Music is a rise and fall of sound that eclipses language to reflect the power of a shared story. It’s a universal art form that’s also intensely personal; music colors our most joyous moments and comforts us in our darkest hours.
Music streaming services sit at the intersection of music and technology, where they offer curated playlists that appeal both to the masses and the individual. For the last 11 years, Pandora has been a leader in the digital world, creating algorithms and refining databases to craft the perfect flow of songs for every listener’s tastes and moods.
At the heart of these algorithms, however, are regular people – Pandora employees who listen to every single song in the program’s database. Every. Single. One. These music analysts assign each song any number of characteristics, weighted on a scale from zero to five, to create a unique “genetic makeup” for each title. And the program’s software takes it from there.
As a senior software engineer at Pandora, Andrew “Drew” Rodman ’14 knows something about this elaborate balance between man and machine, between personal touch and seamless algorithm. Working in Core Services for Pandora One, the streaming station’s ad-free subscription-based service, Rodman coordinates with multiple departments to design and implement features, systems and functional elements that give customers a great experience while also meeting the company’s financial, marketing and legal obligations.
The job is perfect for Rodman, who admits he likes being in the thick of things and knowing where Pandora’s tech is heading next. “I’m kind of nosey in that regard,” he says. “I like to get involved in lots of stuff.”
Rodman has long walked the line between self-professed tech nerd and laid-back millennial. During his college years, he worked at the King Street Apple Store, voraciously studying Apple products, easily interfacing with customers and making himself so indispensable that, over the three years of his Apple tenure, the store could only spare him for about a week and a half per year.
In his limited free time as a computer science major, Rodman played ultimate Frisbee with his team The Palmetto Bums and spent three summers interning for a Google program called Summer of Code. He talks about both experiences fondly, making the tug between his recreational pursuits and his technological endeavors seem like an easy equilibrium.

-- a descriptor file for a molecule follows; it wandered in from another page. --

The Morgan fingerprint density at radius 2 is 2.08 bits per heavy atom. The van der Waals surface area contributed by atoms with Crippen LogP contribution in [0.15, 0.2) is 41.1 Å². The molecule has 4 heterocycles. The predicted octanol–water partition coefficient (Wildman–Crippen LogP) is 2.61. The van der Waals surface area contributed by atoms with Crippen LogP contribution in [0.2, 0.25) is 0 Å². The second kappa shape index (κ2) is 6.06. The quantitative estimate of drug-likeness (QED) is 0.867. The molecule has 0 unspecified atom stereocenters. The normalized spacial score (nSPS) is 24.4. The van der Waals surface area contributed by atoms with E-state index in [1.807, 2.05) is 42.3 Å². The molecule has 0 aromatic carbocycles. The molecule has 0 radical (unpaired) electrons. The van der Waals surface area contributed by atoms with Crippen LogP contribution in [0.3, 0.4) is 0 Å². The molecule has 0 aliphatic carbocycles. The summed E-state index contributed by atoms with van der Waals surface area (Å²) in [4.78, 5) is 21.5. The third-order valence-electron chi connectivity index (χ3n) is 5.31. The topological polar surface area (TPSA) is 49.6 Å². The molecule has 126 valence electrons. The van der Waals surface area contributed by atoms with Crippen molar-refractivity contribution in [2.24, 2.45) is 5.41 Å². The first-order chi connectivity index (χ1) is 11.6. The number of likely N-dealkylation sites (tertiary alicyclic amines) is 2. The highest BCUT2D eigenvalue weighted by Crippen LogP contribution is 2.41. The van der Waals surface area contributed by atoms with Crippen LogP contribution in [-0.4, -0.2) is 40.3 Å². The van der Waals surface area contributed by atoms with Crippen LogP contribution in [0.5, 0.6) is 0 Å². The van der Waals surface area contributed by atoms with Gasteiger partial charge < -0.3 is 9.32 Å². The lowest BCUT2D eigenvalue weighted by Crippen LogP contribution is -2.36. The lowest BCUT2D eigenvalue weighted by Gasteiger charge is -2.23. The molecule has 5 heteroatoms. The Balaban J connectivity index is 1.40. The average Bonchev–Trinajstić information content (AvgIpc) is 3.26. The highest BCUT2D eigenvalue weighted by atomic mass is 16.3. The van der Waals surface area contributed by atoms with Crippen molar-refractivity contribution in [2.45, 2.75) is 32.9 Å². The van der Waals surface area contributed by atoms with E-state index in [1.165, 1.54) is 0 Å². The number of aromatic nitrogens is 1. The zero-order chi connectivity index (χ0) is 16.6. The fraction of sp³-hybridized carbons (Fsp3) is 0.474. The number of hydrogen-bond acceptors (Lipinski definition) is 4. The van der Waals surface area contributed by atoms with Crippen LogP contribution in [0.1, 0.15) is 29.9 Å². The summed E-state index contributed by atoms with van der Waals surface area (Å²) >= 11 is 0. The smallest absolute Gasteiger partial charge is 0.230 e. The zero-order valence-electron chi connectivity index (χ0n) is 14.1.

His experience with Google’s Summer of Code, in particular, prepared him for life on the periphery of Silicon Valley. (Oakland, where Pandora is headquartered, is not considered part of the Valley.)
“Because I got to work with my Summer of Code mentors and go to Google offices, I had a good idea of what this culture would be like,” Rodman explains. “Pandora is less corporate than Google, but it’s a similar environment. It’s been nothing but a pleasant surprise all around. Broadly, the job is what I was expecting, but on a granular level, I’ve been surprised all over the place.”
Indeed, “corporate” is far from how anyone would describe Pandora’s office environment. With multiple stocked kitchens on each of the company’s eight floors, a floor-to-ceiling shelf bulging with board games like Risk and Settlers of Catan and a stadium-style seating area for presentations, the vibe is more like your best friend’s cool loft (if your best friend has 300 hobbies).
“That’s my desk over there next to the container of Nerf darts,” Rodman says, gesturing to an open seating-style desk with an impressive view of Oakland.
Despite the 101 ways to get distracted from work, Rodman finds himself working beyond 9 to 5, often into the night. In a day full of fun little breaks and conversations with smart, friendly colleagues, he insists that a few hours of extra work is worth it. Because for Rodman, it all comes back to the same thing: balance.